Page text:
§ LORD HAVERSHAM
My Lords, I understand that my noble friend Lord Hylton will answer this question as representing the Treasury. Therefore I beg to ask him the first Question standing in my name—namely, whet her the allowances given to twelve Members of Parliament from War Office funds are in addition to or in lieu of their Parliamentary salaries; if the former is the case, whether he is aware that six of the Members are drawing from £900 to £1,000 a year, and all are receiving more than £500, although it is impossible for them to perform both duties at once. If a Member accepts an administrative office his £400 per annum as a Member of Parliament automatically ceases in consideration of the new salary he receives, and I wish to know whether this is not to apply to Members in receipt of War Office pay. Last night there was a very good case in point. The Prime Minister stated that Mr. A. H. Lee, the Member for Fareham, had been made Military Secretary 777 to the Ministry of Munitions, and that he was not accepting, the salary voted to him by Parliament. I wish to ask my noble friend whether, either by their own consent or somehow, this arrangement could not be extended to these other gentlemen.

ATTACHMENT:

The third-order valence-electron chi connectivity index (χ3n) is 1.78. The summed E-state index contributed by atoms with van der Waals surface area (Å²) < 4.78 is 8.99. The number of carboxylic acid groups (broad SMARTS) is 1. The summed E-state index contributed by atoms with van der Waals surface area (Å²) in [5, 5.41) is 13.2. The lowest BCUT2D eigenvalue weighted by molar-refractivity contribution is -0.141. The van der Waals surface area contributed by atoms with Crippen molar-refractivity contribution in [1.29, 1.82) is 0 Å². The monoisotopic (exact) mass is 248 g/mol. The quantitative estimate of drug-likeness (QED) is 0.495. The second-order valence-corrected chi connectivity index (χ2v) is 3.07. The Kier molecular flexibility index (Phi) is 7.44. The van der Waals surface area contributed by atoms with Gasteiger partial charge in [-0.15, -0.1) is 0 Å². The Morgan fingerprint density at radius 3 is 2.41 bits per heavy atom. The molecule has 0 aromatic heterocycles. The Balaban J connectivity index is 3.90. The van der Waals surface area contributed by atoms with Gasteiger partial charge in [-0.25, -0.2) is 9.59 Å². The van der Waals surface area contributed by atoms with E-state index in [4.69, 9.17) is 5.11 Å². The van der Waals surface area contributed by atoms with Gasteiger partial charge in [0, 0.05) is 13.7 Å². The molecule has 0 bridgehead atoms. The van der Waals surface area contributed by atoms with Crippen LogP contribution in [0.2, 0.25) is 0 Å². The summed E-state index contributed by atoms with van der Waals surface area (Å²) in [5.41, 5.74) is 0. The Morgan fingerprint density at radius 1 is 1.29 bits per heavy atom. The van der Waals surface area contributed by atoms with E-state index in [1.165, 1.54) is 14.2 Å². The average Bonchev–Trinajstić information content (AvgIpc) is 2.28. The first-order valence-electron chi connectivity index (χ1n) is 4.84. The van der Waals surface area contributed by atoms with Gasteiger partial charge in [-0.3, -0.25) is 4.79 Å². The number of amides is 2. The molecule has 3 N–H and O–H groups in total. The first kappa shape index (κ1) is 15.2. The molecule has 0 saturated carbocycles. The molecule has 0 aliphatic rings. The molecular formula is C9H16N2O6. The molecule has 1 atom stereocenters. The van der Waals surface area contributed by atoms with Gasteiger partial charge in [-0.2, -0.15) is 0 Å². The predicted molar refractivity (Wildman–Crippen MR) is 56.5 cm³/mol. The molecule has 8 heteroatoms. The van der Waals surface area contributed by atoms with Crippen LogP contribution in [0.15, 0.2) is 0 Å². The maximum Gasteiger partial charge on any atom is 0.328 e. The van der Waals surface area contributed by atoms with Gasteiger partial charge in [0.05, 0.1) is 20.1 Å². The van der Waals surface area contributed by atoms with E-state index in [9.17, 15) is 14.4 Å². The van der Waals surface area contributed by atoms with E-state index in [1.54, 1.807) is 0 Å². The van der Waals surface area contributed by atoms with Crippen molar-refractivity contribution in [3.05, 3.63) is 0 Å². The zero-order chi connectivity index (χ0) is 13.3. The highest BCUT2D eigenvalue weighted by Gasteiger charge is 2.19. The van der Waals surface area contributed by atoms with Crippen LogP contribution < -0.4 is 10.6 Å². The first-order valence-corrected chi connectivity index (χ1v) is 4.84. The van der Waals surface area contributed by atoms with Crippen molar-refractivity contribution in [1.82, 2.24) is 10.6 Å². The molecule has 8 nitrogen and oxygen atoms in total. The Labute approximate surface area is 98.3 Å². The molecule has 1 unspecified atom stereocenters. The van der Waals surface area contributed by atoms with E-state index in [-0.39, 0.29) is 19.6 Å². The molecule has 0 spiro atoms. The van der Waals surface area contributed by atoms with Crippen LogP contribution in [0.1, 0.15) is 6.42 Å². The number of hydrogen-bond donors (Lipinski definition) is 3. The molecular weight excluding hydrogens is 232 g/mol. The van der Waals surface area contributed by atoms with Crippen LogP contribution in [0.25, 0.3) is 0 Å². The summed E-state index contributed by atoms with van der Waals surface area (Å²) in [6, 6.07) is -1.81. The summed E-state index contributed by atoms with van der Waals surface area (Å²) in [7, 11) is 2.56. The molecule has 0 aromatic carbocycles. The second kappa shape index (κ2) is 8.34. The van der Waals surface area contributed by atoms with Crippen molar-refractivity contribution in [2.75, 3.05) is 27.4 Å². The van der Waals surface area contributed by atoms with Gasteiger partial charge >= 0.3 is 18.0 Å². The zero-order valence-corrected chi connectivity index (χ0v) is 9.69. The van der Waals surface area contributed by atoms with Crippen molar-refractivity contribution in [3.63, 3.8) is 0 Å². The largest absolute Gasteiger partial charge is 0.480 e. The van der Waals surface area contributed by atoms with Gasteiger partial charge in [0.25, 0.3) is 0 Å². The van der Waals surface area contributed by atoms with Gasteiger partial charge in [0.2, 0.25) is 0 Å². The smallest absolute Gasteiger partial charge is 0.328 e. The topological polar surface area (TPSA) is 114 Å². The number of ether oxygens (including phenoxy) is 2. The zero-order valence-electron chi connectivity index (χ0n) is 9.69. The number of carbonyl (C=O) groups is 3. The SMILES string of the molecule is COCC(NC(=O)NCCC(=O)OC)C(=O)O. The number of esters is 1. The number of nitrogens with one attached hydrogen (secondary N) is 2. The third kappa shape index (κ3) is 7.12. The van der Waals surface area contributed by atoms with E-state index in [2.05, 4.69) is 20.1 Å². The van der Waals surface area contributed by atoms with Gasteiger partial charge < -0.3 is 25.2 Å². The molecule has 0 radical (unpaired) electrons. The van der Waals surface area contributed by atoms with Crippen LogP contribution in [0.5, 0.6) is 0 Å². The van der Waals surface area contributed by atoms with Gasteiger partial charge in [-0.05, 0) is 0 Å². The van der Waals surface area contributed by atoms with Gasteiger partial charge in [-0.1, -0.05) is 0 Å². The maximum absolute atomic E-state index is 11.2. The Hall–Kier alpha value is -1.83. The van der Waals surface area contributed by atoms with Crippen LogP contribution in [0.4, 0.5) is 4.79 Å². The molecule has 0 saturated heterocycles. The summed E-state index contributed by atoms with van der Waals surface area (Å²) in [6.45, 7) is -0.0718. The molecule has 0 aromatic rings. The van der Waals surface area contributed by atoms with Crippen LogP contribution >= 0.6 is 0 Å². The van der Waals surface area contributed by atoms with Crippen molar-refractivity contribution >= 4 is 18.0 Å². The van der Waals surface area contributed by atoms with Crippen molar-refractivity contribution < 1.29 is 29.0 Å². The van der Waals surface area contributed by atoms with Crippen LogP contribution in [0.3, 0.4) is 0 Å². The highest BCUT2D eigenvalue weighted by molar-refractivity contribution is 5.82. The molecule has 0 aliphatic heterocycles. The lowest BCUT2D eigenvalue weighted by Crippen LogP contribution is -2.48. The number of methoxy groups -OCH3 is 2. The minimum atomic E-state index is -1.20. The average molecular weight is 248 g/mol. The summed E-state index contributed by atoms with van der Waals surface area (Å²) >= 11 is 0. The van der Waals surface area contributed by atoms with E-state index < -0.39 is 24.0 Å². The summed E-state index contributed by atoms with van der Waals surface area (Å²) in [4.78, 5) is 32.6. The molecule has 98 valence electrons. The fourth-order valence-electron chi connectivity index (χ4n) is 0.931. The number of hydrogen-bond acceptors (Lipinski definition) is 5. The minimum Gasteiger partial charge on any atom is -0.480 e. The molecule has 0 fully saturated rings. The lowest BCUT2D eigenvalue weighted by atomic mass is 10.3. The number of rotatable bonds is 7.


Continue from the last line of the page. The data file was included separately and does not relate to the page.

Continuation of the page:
§ LORD HYLTON
My Lords, for some reason which I cannot altogether explain this is considered a Treasury question more than a War Office one, and that is the reason why I rise to answer my noble friend. The facts are these. There are twelve members of the House of Commons who are at the present moment in receipt of pay and allowances from the War Office. But of these only two are drawing their salaries as Members of Parliament, the other ten having voluntarily relinquished their salaries in respect of their seats in the House of Commons. The names of those Members of Parliament have, I think, already been given in another place, but I will give them to my noble friend if he wishes.